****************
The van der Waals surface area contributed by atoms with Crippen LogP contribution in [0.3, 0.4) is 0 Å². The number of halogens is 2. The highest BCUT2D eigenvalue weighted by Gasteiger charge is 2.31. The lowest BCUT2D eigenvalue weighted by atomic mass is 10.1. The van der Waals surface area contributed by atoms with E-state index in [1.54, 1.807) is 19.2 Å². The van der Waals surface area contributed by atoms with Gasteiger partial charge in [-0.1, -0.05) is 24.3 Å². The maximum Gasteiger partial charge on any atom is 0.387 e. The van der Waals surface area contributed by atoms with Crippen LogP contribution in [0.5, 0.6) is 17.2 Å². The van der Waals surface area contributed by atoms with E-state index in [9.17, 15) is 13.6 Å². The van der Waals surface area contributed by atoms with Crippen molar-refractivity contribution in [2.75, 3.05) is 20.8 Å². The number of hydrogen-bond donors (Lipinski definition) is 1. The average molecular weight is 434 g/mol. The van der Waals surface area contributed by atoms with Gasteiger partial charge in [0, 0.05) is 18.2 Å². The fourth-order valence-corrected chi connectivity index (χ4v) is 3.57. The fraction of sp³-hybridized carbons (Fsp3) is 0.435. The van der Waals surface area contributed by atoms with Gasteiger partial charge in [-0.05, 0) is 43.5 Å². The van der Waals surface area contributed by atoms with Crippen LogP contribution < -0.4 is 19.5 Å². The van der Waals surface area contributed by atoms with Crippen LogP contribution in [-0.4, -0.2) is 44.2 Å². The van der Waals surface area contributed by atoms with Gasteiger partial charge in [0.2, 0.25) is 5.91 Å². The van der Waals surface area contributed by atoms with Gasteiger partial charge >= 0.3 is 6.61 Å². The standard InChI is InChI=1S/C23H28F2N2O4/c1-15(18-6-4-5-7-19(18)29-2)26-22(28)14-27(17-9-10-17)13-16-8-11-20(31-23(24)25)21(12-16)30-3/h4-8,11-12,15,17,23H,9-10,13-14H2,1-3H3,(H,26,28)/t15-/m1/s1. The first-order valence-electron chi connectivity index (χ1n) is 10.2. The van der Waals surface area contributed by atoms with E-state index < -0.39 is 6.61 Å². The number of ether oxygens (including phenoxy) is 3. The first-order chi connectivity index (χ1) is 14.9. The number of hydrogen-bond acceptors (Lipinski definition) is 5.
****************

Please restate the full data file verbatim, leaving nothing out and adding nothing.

The van der Waals surface area contributed by atoms with Crippen LogP contribution in [0.3, 0.4) is 0 Å². The number of halogens is 2. The highest BCUT2D eigenvalue weighted by Gasteiger charge is 2.31. The lowest BCUT2D eigenvalue weighted by atomic mass is 10.1. The van der Waals surface area contributed by atoms with E-state index in [1.54, 1.807) is 19.2 Å². The van der Waals surface area contributed by atoms with Gasteiger partial charge in [-0.1, -0.05) is 24.3 Å². The maximum Gasteiger partial charge on any atom is 0.387 e. The van der Waals surface area contributed by atoms with Crippen LogP contribution in [0.5, 0.6) is 17.2 Å². The van der Waals surface area contributed by atoms with E-state index in [9.17, 15) is 13.6 Å². The van der Waals surface area contributed by atoms with Crippen molar-refractivity contribution in [2.75, 3.05) is 20.8 Å². The number of hydrogen-bond donors (Lipinski definition) is 1. The average molecular weight is 434 g/mol. The van der Waals surface area contributed by atoms with Gasteiger partial charge in [0, 0.05) is 18.2 Å². The fourth-order valence-corrected chi connectivity index (χ4v) is 3.57. The fraction of sp³-hybridized carbons (Fsp3) is 0.435. The van der Waals surface area contributed by atoms with Gasteiger partial charge in [-0.05, 0) is 43.5 Å². The van der Waals surface area contributed by atoms with Crippen LogP contribution < -0.4 is 19.5 Å². The van der Waals surface area contributed by atoms with Crippen LogP contribution in [-0.4, -0.2) is 44.2 Å². The van der Waals surface area contributed by atoms with Gasteiger partial charge in [0.2, 0.25) is 5.91 Å². The van der Waals surface area contributed by atoms with Gasteiger partial charge >= 0.3 is 6.61 Å². The standard InChI is InChI=1S/C23H28F2N2O4/c1-15(18-6-4-5-7-19(18)29-2)26-22(28)14-27(17-9-10-17)13-16-8-11-20(31-23(24)25)21(12-16)30-3/h4-8,11-12,15,17,23H,9-10,13-14H2,1-3H3,(H,26,28)/t15-/m1/s1. The first-order valence-electron chi connectivity index (χ1n) is 10.2. The van der Waals surface area contributed by atoms with E-state index < -0.39 is 6.61 Å². The number of ether oxygens (including phenoxy) is 3. The first-order chi connectivity index (χ1) is 14.9. The number of hydrogen-bond acceptors (Lipinski definition) is 5.